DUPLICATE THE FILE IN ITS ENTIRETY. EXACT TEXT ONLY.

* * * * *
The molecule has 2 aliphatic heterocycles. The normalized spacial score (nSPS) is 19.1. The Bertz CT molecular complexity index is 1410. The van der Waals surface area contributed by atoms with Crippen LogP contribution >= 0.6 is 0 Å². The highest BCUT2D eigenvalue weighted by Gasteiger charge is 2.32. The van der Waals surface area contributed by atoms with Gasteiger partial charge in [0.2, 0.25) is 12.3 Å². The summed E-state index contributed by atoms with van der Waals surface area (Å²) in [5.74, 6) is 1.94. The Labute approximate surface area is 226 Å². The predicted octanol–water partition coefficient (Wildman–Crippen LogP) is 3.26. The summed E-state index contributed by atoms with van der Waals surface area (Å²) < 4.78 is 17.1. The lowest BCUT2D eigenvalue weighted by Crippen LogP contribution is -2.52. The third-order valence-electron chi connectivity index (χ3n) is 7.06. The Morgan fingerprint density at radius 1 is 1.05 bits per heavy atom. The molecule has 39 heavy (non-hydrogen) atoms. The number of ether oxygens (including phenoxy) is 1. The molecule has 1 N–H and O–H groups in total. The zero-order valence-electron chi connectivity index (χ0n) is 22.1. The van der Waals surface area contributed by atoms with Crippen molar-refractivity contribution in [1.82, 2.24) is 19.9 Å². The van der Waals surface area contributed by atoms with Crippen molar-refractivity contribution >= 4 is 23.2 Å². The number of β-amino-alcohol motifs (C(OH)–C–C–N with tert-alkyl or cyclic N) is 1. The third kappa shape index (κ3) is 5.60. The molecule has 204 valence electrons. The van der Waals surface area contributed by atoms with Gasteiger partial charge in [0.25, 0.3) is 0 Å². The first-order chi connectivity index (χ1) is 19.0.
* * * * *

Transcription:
The molecule has 2 aliphatic heterocycles. The normalized spacial score (nSPS) is 19.1. The Bertz CT molecular complexity index is 1410. The van der Waals surface area contributed by atoms with Crippen LogP contribution >= 0.6 is 0 Å². The highest BCUT2D eigenvalue weighted by Gasteiger charge is 2.32. The van der Waals surface area contributed by atoms with Gasteiger partial charge in [0.2, 0.25) is 12.3 Å². The summed E-state index contributed by atoms with van der Waals surface area (Å²) in [5.74, 6) is 1.94. The Labute approximate surface area is 226 Å². The predicted octanol–water partition coefficient (Wildman–Crippen LogP) is 3.26. The summed E-state index contributed by atoms with van der Waals surface area (Å²) < 4.78 is 17.1. The lowest BCUT2D eigenvalue weighted by Crippen LogP contribution is -2.52. The third-order valence-electron chi connectivity index (χ3n) is 7.06. The Morgan fingerprint density at radius 1 is 1.05 bits per heavy atom. The molecule has 39 heavy (non-hydrogen) atoms. The number of ether oxygens (including phenoxy) is 1. The molecule has 1 N–H and O–H groups in total. The zero-order valence-electron chi connectivity index (χ0n) is 22.1. The van der Waals surface area contributed by atoms with Crippen molar-refractivity contribution in [1.82, 2.24) is 19.9 Å². The van der Waals surface area contributed by atoms with Crippen molar-refractivity contribution >= 4 is 23.2 Å². The number of β-amino-alcohol motifs (C(OH)–C–C–N with tert-alkyl or cyclic N) is 1. The third kappa shape index (κ3) is 5.60. The molecule has 204 valence electrons. The van der Waals surface area contributed by atoms with Gasteiger partial charge in [0.25, 0.3) is 0 Å². The first-order chi connectivity index (χ1) is 19.0.